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Land of the Free because of the Brave!

Reflecting on Veterans Day – as a veteran whose grandfather, father, and stepfather served along with an uncle, severely wounded in Vietnam, and now a nephew on active duty – the day has significant meaning to me. But what about the majority of the population who has no connection to the military? What does it mean for them, and would you be shocked or surprised to hear someone say it has no meaning at all other than a free day off from work?

November 11th was declared Veterans Day (first named Armistice Day) in June 1954. Veterans Day is a day in which ALL Americans can pause, even for a second, and be thankful for the military for protecting our freedom, engaging in diplomacy around the world, creating goodwill and serving voluntarily, no questions asked. It is also a day when veterans can see their link to the past. Even those who have been separated for many years will think of their service on Veterans Day.

So, while we are celebrating and appreciating our active duty service members and veterans this month, here are some sobering points from the LinkedIn Veterans Opportunity Report: 

  • 33% of veterans are underemployed. They are employed in jobs below their skill level. This hurts the veteran, their families and the company who is employing them.
  • 38 of the top 50 industries employ veterans at a lower pay rate than nonveterans.
  • 70% of veterans take a step back in seniority because it’s the only offer.

Yet, those employers should take note:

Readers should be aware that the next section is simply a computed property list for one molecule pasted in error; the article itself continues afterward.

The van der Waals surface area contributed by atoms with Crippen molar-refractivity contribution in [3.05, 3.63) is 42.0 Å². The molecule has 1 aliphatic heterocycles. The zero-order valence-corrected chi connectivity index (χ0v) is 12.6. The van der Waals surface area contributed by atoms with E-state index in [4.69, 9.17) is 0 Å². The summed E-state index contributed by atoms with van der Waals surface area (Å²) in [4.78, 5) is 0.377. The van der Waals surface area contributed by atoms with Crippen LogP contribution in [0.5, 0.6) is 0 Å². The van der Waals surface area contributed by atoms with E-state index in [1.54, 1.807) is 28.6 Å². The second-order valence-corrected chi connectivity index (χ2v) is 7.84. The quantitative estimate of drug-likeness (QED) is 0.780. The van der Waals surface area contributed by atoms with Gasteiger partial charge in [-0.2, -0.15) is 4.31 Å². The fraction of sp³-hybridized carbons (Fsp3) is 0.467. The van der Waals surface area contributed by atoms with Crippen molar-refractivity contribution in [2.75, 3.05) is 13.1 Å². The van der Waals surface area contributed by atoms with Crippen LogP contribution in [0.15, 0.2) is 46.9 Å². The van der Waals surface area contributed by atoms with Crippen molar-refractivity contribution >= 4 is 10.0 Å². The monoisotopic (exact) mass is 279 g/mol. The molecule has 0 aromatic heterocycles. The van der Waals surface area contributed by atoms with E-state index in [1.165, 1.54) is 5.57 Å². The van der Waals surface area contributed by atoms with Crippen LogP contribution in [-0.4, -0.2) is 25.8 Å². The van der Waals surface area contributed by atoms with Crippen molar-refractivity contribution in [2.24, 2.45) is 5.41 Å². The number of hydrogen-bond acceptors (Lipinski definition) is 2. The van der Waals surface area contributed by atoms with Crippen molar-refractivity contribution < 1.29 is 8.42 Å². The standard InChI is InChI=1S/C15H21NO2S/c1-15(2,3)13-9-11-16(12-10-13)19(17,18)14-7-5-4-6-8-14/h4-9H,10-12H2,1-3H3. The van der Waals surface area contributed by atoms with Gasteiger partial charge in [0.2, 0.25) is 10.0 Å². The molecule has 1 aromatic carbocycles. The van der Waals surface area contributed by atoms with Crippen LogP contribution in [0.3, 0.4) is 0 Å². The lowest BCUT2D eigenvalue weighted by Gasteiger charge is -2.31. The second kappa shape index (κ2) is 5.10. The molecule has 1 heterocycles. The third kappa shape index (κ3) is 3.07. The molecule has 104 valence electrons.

• Veterans remain with the companies that initially employ them 8.3% longer than nonveterans.
  • Veterans are 160% more likely than nonveterans to have a graduate degree or higher.
  • Military experience exposes individuals to advanced technology and technical training.
  • The military employs people in all professional fields, at every possible career level, yet veterans are an undervalued talent pool in today’s workforce.

Veteran underemployment has severe consequences, and not just for the veteran. The impact carries through their families, their communities and our businesses. Underemployment of veterans actually ends up costing the employer more in the long run. Awareness is a start, but it shouldn’t end there.

There are many actions employers can take to ensure veterans aren’t being left out. It will take less time for a hiring manager to call and ask a veteran to give a brief of their skills than it will to wade through thousands of applicants who did make it through the filters but are not even remotely qualified.

Companies must shift and allow their hiring managers the freedom to explore a military veteran’s background. The return on investment will be exponentially greater when on average, veterans perform at higher levels and have lower turnover. 

Today and every day, we are thankful for ALL veterans as we live in the land of the Free because of the Brave.

How Hiring A Veteran Can Generate A Tax Credit For Your Business

In addition to the skills and talents Military Veterans can bring to a company, did you know that they can also help your business earn tax credits?

Businesses that hire eligible unemployed Military Veterans can take advantage of a Work Opportunity Tax Credit (WOTC), available to privately-held, publicly-held, and certain tax-exempt organizations.

After recent changes, The Returning Heroes Tax Credit now provides incentives of up to $5,600 for hiring unemployed veterans, and the Wounded Warriors Tax Credit doubles the existing Work Opportunity Tax Credit for long-term unemployed veterans with service-connected disabilities, to up to $9,600.